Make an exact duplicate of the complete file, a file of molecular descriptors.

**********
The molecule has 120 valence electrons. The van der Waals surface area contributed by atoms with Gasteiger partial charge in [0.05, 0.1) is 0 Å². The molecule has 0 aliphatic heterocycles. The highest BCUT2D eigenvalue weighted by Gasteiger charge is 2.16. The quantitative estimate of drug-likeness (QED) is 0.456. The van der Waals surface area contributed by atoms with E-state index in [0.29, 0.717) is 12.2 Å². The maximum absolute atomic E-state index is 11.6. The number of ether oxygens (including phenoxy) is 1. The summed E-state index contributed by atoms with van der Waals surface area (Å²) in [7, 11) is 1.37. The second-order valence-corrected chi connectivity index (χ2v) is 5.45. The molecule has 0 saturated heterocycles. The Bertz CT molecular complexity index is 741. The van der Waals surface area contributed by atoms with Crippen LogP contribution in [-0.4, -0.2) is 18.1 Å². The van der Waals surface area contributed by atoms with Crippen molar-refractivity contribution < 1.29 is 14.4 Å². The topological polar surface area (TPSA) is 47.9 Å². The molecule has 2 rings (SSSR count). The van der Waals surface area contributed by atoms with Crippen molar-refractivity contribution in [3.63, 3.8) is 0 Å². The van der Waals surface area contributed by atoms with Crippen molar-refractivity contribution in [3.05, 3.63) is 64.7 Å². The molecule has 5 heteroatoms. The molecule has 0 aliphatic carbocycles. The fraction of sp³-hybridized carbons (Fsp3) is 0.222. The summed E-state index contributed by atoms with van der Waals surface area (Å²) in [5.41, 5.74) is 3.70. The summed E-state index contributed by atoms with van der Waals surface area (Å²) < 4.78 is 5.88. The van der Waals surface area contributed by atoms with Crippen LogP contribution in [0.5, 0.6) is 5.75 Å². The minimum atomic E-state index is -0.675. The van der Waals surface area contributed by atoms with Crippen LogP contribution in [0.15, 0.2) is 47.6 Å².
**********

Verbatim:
The molecule has 120 valence electrons. The van der Waals surface area contributed by atoms with Gasteiger partial charge in [0.05, 0.1) is 0 Å². The molecule has 0 aliphatic heterocycles. The highest BCUT2D eigenvalue weighted by Gasteiger charge is 2.16. The quantitative estimate of drug-likeness (QED) is 0.456. The van der Waals surface area contributed by atoms with E-state index in [0.29, 0.717) is 12.2 Å². The maximum absolute atomic E-state index is 11.6. The number of ether oxygens (including phenoxy) is 1. The summed E-state index contributed by atoms with van der Waals surface area (Å²) in [7, 11) is 1.37. The second-order valence-corrected chi connectivity index (χ2v) is 5.45. The molecule has 0 saturated heterocycles. The Bertz CT molecular complexity index is 741. The van der Waals surface area contributed by atoms with Crippen LogP contribution in [-0.4, -0.2) is 18.1 Å². The van der Waals surface area contributed by atoms with Crippen molar-refractivity contribution < 1.29 is 14.4 Å². The topological polar surface area (TPSA) is 47.9 Å². The molecule has 2 rings (SSSR count). The van der Waals surface area contributed by atoms with Crippen molar-refractivity contribution in [3.63, 3.8) is 0 Å². The van der Waals surface area contributed by atoms with Crippen molar-refractivity contribution in [3.05, 3.63) is 64.7 Å². The molecule has 5 heteroatoms. The molecule has 0 aliphatic carbocycles. The fraction of sp³-hybridized carbons (Fsp3) is 0.222. The summed E-state index contributed by atoms with van der Waals surface area (Å²) in [5.41, 5.74) is 3.70. The summed E-state index contributed by atoms with van der Waals surface area (Å²) < 4.78 is 5.88. The van der Waals surface area contributed by atoms with Crippen LogP contribution in [0.5, 0.6) is 5.75 Å². The minimum atomic E-state index is -0.675. The van der Waals surface area contributed by atoms with Crippen LogP contribution in [0.15, 0.2) is 47.6 Å².